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Consumers’ Outlook for U.S. Economy Plunges to Two-Year Low

Source: Bloomberg

By Ben Schenkel - Oct 17, 2013

Americans in October were the most pessimistic about the nation’s economic prospects in almost two years as concern mounted that continued political gridlock will hurt the expansion.

The monthly Bloomberg Consumer Comfort Index expectations gauge plunged to minus 31, the lowest level since November 2011, from minus 9 in September, a report showed today. The share of people projecting the economy will worsen jumped by the most since the collapse of Lehman Brothers Holdings Inc. five years ago. The weekly measure of current conditions fell to minus 34.1 in the period ended Oct. 13, the weakest since March.

The legislation passed by Congress last night to raise the debt ceiling and fund the government into 2014 may be setting the stage for another round of confrontations early next year. The fiscal impasse in Washington has spared few as today’s report showed consumers across almost all demographic groups grew increasingly distressed.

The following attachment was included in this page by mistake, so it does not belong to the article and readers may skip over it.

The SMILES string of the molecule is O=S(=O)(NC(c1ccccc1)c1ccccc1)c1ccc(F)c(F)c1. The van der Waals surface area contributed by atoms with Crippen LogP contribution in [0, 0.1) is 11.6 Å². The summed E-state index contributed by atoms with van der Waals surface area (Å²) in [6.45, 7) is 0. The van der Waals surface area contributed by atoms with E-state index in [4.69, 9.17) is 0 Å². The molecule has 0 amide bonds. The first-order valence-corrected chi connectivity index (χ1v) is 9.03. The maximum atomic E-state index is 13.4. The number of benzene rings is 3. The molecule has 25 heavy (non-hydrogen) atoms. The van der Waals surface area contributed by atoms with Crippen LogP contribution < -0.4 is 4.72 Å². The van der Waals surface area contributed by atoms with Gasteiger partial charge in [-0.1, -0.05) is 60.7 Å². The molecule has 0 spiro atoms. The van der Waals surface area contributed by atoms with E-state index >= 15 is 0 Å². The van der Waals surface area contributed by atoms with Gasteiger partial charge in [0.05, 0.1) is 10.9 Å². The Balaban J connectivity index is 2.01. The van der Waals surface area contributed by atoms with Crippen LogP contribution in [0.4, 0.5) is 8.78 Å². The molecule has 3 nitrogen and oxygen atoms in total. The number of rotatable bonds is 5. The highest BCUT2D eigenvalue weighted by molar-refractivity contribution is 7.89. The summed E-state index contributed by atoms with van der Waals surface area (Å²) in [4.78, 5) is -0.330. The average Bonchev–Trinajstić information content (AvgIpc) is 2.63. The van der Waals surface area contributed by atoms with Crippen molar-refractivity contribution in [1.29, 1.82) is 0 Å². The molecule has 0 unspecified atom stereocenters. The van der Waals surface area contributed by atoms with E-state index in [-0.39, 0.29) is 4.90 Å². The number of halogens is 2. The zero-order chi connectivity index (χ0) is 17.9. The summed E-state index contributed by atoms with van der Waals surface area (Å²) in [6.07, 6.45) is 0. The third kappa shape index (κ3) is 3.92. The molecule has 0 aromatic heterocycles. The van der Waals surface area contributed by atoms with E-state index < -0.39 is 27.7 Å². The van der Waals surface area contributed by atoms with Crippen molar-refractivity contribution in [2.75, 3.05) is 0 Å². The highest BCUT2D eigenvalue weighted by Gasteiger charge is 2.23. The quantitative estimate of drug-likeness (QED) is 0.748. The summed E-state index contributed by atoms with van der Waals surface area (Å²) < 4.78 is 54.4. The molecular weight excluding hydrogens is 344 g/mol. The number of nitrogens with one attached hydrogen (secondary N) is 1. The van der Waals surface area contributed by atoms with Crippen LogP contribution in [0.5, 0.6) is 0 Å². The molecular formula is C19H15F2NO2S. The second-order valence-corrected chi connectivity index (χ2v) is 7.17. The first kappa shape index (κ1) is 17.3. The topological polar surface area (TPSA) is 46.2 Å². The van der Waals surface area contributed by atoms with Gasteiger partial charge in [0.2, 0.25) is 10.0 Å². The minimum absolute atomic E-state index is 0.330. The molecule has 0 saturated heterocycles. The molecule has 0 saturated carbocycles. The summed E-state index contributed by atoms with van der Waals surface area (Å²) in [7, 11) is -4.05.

“The government shutdown has resulted in a startling decline in consumer sentiment and likely business sentiment that will result in a much slower pace of consumption and capital expenditures in the current quarter,” said Joseph Brusuelas, a senior economist for Bloomberg LP in New York. “Should lawmakers kick a decision into early 2014, it is likely that consumer sentiment will keep deteriorating.”

Read more: http://www.bloomberg.com/news/2013-10-17/consumers-expectations-for-u-s-economy-plunge-to-two-year-low.html

Reid’s Party Unity Outplays Boehner’s Divided Republicans

By Julie Hirschfeld Davis and Michael C. Bender - Oct 17, 2013

Days before the U.S. risked a debt default, Senate Majority Leader Harry Reid had the chance to pocket a deal. Instead, he went for the kill.